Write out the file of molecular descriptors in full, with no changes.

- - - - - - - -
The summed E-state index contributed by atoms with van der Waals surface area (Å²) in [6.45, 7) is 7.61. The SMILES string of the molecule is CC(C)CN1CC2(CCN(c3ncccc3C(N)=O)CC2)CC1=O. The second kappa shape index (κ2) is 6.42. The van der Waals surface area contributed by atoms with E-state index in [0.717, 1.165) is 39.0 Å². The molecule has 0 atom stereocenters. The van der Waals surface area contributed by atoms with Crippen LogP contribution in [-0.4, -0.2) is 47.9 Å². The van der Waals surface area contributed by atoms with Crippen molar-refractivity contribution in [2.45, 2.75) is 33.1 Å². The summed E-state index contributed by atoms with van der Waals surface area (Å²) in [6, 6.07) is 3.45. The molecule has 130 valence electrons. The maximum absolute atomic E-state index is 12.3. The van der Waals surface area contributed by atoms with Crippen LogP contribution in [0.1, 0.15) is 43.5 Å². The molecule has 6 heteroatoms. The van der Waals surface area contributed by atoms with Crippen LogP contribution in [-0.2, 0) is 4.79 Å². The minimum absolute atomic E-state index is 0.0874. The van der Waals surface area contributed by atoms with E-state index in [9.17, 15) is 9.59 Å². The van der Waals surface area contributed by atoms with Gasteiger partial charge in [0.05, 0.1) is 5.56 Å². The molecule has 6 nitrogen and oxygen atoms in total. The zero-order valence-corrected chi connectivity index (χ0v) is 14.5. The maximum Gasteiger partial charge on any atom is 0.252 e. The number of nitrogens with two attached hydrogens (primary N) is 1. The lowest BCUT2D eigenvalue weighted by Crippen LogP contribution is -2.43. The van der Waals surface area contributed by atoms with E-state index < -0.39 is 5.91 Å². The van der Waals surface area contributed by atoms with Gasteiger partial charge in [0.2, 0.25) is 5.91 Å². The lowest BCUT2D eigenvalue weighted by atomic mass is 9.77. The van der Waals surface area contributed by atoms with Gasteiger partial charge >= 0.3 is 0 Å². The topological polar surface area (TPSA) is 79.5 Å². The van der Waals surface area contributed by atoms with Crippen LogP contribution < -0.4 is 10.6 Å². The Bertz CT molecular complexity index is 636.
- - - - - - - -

The summed E-state index contributed by atoms with van der Waals surface area (Å²) in [6.45, 7) is 7.61. The SMILES string of the molecule is CC(C)CN1CC2(CCN(c3ncccc3C(N)=O)CC2)CC1=O. The second kappa shape index (κ2) is 6.42. The van der Waals surface area contributed by atoms with E-state index in [0.717, 1.165) is 39.0 Å². The molecule has 0 atom stereocenters. The van der Waals surface area contributed by atoms with Crippen LogP contribution in [-0.4, -0.2) is 47.9 Å². The van der Waals surface area contributed by atoms with Crippen molar-refractivity contribution in [2.45, 2.75) is 33.1 Å². The summed E-state index contributed by atoms with van der Waals surface area (Å²) in [6, 6.07) is 3.45. The molecule has 130 valence electrons. The maximum absolute atomic E-state index is 12.3. The van der Waals surface area contributed by atoms with Crippen LogP contribution in [0.1, 0.15) is 43.5 Å². The molecule has 6 heteroatoms. The van der Waals surface area contributed by atoms with Crippen LogP contribution in [-0.2, 0) is 4.79 Å². The minimum absolute atomic E-state index is 0.0874. The van der Waals surface area contributed by atoms with E-state index in [9.17, 15) is 9.59 Å². The van der Waals surface area contributed by atoms with Gasteiger partial charge in [0.05, 0.1) is 5.56 Å². The molecule has 6 nitrogen and oxygen atoms in total. The zero-order valence-corrected chi connectivity index (χ0v) is 14.5. The maximum Gasteiger partial charge on any atom is 0.252 e. The number of nitrogens with two attached hydrogens (primary N) is 1. The lowest BCUT2D eigenvalue weighted by Crippen LogP contribution is -2.43. The van der Waals surface area contributed by atoms with E-state index < -0.39 is 5.91 Å². The van der Waals surface area contributed by atoms with Gasteiger partial charge in [0.2, 0.25) is 5.91 Å². The lowest BCUT2D eigenvalue weighted by atomic mass is 9.77. The van der Waals surface area contributed by atoms with Gasteiger partial charge >= 0.3 is 0 Å². The topological polar surface area (TPSA) is 79.5 Å². The van der Waals surface area contributed by atoms with Crippen LogP contribution < -0.4 is 10.6 Å². The Bertz CT molecular complexity index is 636.